If the code used calloc() rather than malloc(), there would be no need to initialize next to NULL since the memory returned by
calloc() is cleared.
I would recommend separating the creation of the node from the insertion. This is more along the lines of the Single Responsibility Principle. The Single Responsibility Principle states:
that every module, class, or function should have responsibility over a single part of the functionality provided by the software, and that responsibility should be entirely encapsulated by that module, class or function.
While the program does perform some action if the
malloc() fails, it is generally better to provide error messages to the user telling them the program failed.
Node* new_node(int data)
Node* return_value = calloc(1, sizeof(*return_value));
fprintf(stderr, "malloc of node failed in new_node()\n");
return_value->data = data;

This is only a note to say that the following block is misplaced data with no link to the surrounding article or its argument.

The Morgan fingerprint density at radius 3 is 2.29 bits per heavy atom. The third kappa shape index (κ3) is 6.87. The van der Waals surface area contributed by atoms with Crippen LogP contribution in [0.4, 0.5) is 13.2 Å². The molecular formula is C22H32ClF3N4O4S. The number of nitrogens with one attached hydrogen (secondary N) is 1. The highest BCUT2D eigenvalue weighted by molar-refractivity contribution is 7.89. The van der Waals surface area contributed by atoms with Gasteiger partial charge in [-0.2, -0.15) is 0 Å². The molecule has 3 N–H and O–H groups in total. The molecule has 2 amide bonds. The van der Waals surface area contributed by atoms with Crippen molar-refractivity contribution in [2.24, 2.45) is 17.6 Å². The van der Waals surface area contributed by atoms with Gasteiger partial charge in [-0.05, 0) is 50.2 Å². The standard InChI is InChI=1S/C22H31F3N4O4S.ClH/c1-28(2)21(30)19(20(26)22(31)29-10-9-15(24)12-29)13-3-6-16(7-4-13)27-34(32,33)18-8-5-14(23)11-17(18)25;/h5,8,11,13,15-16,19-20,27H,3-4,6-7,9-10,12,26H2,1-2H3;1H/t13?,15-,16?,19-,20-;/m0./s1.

There is a well defined set of operations on linked lists:
- Traversal : To traverse all the nodes one after another.
- Insertion : To add a node at the given position.
- Deletion : To delete a node.
- Searching : To search an element(s) by value.
- Updating : To update a node.
- Sorting: To arrange nodes in a linked list in a specific order.
- Merging: To merge two linked lists into one.
If you implement one, you should implement all. Sometimes insertion and append are implemented as separate functions.
You might want to have a specialized list pointer to point to the head that maintains more information:
typedef struct listhead
unsigned int count;
Avoid Global Variables
It is very difficult to read, write, debug and maintain programs that use global variables. Global variables can be modified by any function within the program and therefore require each function to be examined before making changes in the code. In C and C++ global variables impact the namespace and they can cause linking errors if they are defined in multiple files. The answers in this stackoverflow question provide a fuller explanation.
Each operation for the linked list should have a first parameter that is the head of the list.